Louis Hersent (10 March 1777 – 2 October 1860) was a French painter.
Born in Paris, he became a pupil of David, and obtained the Prix de Rome in 1797. In the Salon of 1802 appeared his "Metamorphosis of Narcissus", and he continued to exhibit with rare interruptions up to 1831. His most considerable works under the empire were "Achilles parting from Brisêis", and "Atala dying in the arms of Chactas" (both engraved in Landon's Annales du Musée); an "Incident of the life of Fénelon", painted in 1810, found a place at Malmaison, and "Passage of the Bridge at Landshut", which belongs to the same date, is now at Versailles.
Hersent's typical works, however, belong to the period of the Restoration; "Louis XVI relieving the Afflicted" (Versailles) and "Daphnis and Chloë" (engraved by Laugier and by Gele) were both in the Salon of 1817; at that of 1819 the "Abdication of Gustavus Vasa" brought to Hersent a medal of honour, but the picture, purchased by the Duke of Orléans, was destroyed at the Palais-Royal in 1848, and the engraving by Henriquel-Dupont is now its sole record. "Ruth", produced in 1822, became the property of Louis XVIII, who from the moment that Hersent rallied to the Restoration jealously patronized him, made him officer of the Legion of Honour, and pressed his claims at the Institut de France (Académie des Beaux-Arts), where he replaced van Spaendonck.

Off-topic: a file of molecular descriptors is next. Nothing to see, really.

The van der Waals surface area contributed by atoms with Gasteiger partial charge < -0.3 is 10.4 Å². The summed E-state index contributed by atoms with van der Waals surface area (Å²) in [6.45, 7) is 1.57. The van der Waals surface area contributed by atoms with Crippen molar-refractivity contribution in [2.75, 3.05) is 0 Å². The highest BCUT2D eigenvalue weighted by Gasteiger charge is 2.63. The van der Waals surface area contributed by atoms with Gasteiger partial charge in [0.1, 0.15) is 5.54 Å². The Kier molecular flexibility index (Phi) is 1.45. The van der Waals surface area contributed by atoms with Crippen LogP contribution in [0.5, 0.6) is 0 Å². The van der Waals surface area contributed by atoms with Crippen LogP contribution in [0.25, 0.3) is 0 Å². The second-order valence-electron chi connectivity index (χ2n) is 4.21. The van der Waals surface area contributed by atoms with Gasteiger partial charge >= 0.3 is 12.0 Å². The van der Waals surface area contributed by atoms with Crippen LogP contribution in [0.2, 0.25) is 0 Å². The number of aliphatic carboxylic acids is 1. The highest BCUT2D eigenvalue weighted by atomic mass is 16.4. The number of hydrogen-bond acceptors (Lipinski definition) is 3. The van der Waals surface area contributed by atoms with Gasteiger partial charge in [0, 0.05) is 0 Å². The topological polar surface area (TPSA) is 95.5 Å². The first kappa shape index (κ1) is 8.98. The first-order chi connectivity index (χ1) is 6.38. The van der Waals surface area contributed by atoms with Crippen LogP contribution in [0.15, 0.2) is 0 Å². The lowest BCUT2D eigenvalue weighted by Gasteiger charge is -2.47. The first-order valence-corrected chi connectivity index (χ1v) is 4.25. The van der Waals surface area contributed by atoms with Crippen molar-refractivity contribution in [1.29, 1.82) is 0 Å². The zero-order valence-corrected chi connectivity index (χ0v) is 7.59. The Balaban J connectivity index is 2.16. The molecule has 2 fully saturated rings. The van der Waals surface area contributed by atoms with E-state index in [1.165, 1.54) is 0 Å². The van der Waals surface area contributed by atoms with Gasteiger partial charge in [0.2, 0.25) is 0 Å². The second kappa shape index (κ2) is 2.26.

He continued in favour under Charles X, for whom was executed "Monks of Mount St Gotthard", exhibited in 1824. In 1831 Hersent made his last appearance at the Salon with portraits of Louis Philippe, Marie Amélie and the duke of Montpensier; that of the king though good, is not equal to the portrait of Spontini (Berlin), which is probably Hersent's chef-d'œuvre.
After this date Hersent ceased to exhibit at the yearly salons. Although in 1846 he sent an excellent likeness of Delphine Gay and one or two other works to the rooms of the Société d'Artistes, he could not be tempted from his usual reserve even by the international contest of 1855.
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- This article incorporates text from a publication now in the public domain: Chisholm, Hugh, ed. (1911). Encyclopædia Britannica (11th ed.). Cambridge University Press The article is available here.